After you Accept an Offer
Once you have accepted an offer of employment, write a letter withdrawing your application from other employers. Do this with great care since you may wish to consider employment with this employer in the future. When a job has been offered and accepted, you must STOP interviewing. It is unprofessional to continue interviewing with other employers to see if something better comes along.
Do Your Research
How much do you need to earn to meet your personal needs? Evaluate realistic salary requirements. What are your skills and level of experience worth in the job market? Amounts can vary considerably by degree and industry. Your offer may depend upon prior professional experience, education level, GPA, internships, co-ops, volunteer or part-time work, leadership experience, and the employer’s internal salary schedule. Research career fields and starting salaries for various occupations using the following resources (located in the ACP Resource Room): * National Association of Colleges and Employers Salary Guide
Factors to Consider
Job Related Nature of work Level of responsibility Organizational culture Work hours Level of authority Benefits Travel Variety of work Salary Stability of industry Mentoring Advancement opportunities Lifestyles of employees Training and development Stability of organization Opportunities to learn/grow in job/company Quality of management Transferability of skills/experiences from job Support of continuing education Prestige of job or organization Company reputation Supervisor/colleagues Other Cost of living Community environment Cultural opportunities Geographic location Educational opportunities Entertainment
Illegal Interview Questions Subject
Have you ever used another name?
Are you a U.S. citizen?
Are you lawfully employable full-time in
Where were you born?
the United States? What languages do
What is your “native” tongue?
you read, speak, or write fluently?
Do you own or rent your home?
Where do you live?
How old are you?
Are you over the age of 18?
What is your date of birth? Marital Status
What is your martial status?
Travel is an important part of the job for
How many children do you have?
which you are interviewing. Would you be
What child care arrangements have
willing to travel as needed?
Would you be willing to relocate if necessary?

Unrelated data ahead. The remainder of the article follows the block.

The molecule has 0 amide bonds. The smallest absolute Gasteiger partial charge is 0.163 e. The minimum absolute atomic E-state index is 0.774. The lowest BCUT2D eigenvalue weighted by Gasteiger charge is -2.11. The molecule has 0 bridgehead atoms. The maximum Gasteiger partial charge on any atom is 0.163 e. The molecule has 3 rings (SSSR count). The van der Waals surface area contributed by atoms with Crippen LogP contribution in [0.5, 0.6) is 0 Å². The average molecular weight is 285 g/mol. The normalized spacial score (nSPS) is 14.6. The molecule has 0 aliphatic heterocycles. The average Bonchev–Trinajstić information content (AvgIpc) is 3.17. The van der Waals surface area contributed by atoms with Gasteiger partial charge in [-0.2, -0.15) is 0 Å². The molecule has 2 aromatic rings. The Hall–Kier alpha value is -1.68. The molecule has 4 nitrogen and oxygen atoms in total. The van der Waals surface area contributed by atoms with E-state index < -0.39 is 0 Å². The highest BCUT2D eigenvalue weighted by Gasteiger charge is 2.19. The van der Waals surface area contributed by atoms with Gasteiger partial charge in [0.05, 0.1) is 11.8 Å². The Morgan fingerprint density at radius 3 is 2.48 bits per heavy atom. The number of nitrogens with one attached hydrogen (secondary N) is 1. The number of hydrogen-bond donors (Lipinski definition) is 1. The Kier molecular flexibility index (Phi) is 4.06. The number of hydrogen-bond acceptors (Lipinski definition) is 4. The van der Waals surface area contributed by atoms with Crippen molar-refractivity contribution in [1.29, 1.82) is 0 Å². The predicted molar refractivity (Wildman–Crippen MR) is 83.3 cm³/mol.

List any clubs or social organizations to
List any professional or trade groups or
which you belong.
other organizations that you consider relevant to your ability to perform this job.
Physical Conditions and Handicaps
Do you have any handicaps or
Do you have any disabilities that would
disabilities? Have you ever received
prevent you from performing the job?
Do you understand that any offer of employment is conditional based on the results of a job-related pre-employment physical exam?
Have you ever been arrested?
Have you ever been convicted of a crime?
What is your height and weight?
Are you able to lift a 50 lb. weight and carry it 100 yards? (If that is a Bona Fide Occupational Qualification of this job)
Notice in case of emergency
Handling Inappropriate Pre-Employment Questions Job candidates may encounter interviewers who are uninformed about employment practices covered by equal employment legislation. When that occurs, you have several optional responses depending on personal philosophy and level of interest in the position. ACP encourages you to develop a strategy for handling inappropriate pre-employment inquiries.
Name/Address of relative to be notified
1. Answer the question If answering is not a matter of principle with you, or if you want the job very badly. 2. Answer the question behind the question Respond to the concern behind the question. E.g: “If you are concerned that family matters will interfere with my job commitment, I assure you that I have excellent support with family responsibilities.”
Name/Address of person to be notified
4. Refuse to answer the question E.g: “Since that question is of a personal nature and not directly related to the job qualifications, I wonder if you could ask it another way so that I may respond to your concerns about my qualifications.” 5. Educate the interviewer E.g: “You may not be aware that your question could be considered discriminatory by the equal employment legislation.”
3. Ignore the question Answer a different question. To a question about age a response might be “At this stage in my life, establishing myself in my career is a priority….” 42